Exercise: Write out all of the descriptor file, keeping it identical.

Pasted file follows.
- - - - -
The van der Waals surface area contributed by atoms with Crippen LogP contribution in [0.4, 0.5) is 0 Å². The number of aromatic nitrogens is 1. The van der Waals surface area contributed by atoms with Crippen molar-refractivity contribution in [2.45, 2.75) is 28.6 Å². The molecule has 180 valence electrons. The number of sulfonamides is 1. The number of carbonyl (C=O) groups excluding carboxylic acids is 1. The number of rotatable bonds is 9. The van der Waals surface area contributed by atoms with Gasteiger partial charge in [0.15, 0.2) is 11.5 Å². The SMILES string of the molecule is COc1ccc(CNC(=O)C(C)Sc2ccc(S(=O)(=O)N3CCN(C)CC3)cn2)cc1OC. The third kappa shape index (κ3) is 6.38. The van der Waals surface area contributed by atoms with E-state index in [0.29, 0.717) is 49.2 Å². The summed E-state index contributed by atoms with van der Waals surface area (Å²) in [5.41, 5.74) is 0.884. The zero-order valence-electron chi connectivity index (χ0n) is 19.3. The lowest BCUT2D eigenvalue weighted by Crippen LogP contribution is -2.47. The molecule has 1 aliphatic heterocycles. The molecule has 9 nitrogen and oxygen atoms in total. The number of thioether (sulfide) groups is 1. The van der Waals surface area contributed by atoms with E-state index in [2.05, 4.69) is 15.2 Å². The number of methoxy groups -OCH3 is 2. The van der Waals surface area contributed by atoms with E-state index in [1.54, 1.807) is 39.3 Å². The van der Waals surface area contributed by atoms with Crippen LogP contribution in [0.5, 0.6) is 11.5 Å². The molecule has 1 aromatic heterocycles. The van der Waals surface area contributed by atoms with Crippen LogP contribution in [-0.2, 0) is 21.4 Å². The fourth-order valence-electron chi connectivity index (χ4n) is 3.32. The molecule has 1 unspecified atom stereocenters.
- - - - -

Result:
The van der Waals surface area contributed by atoms with Crippen LogP contribution in [0.4, 0.5) is 0 Å². The number of aromatic nitrogens is 1. The van der Waals surface area contributed by atoms with Crippen molar-refractivity contribution in [2.45, 2.75) is 28.6 Å². The molecule has 180 valence electrons. The number of sulfonamides is 1. The number of carbonyl (C=O) groups excluding carboxylic acids is 1. The number of rotatable bonds is 9. The van der Waals surface area contributed by atoms with Gasteiger partial charge in [0.15, 0.2) is 11.5 Å². The SMILES string of the molecule is COc1ccc(CNC(=O)C(C)Sc2ccc(S(=O)(=O)N3CCN(C)CC3)cn2)cc1OC. The third kappa shape index (κ3) is 6.38. The van der Waals surface area contributed by atoms with E-state index in [0.29, 0.717) is 49.2 Å². The summed E-state index contributed by atoms with van der Waals surface area (Å²) in [5.41, 5.74) is 0.884. The zero-order valence-electron chi connectivity index (χ0n) is 19.3. The lowest BCUT2D eigenvalue weighted by Crippen LogP contribution is -2.47. The molecule has 1 aliphatic heterocycles. The molecule has 9 nitrogen and oxygen atoms in total. The number of thioether (sulfide) groups is 1. The van der Waals surface area contributed by atoms with E-state index in [2.05, 4.69) is 15.2 Å². The number of methoxy groups -OCH3 is 2. The van der Waals surface area contributed by atoms with E-state index in [1.54, 1.807) is 39.3 Å². The van der Waals surface area contributed by atoms with Crippen LogP contribution in [0.5, 0.6) is 11.5 Å². The molecule has 1 aromatic heterocycles. The van der Waals surface area contributed by atoms with Crippen LogP contribution in [-0.2, 0) is 21.4 Å². The fourth-order valence-electron chi connectivity index (χ4n) is 3.32. The molecule has 1 unspecified atom stereocenters.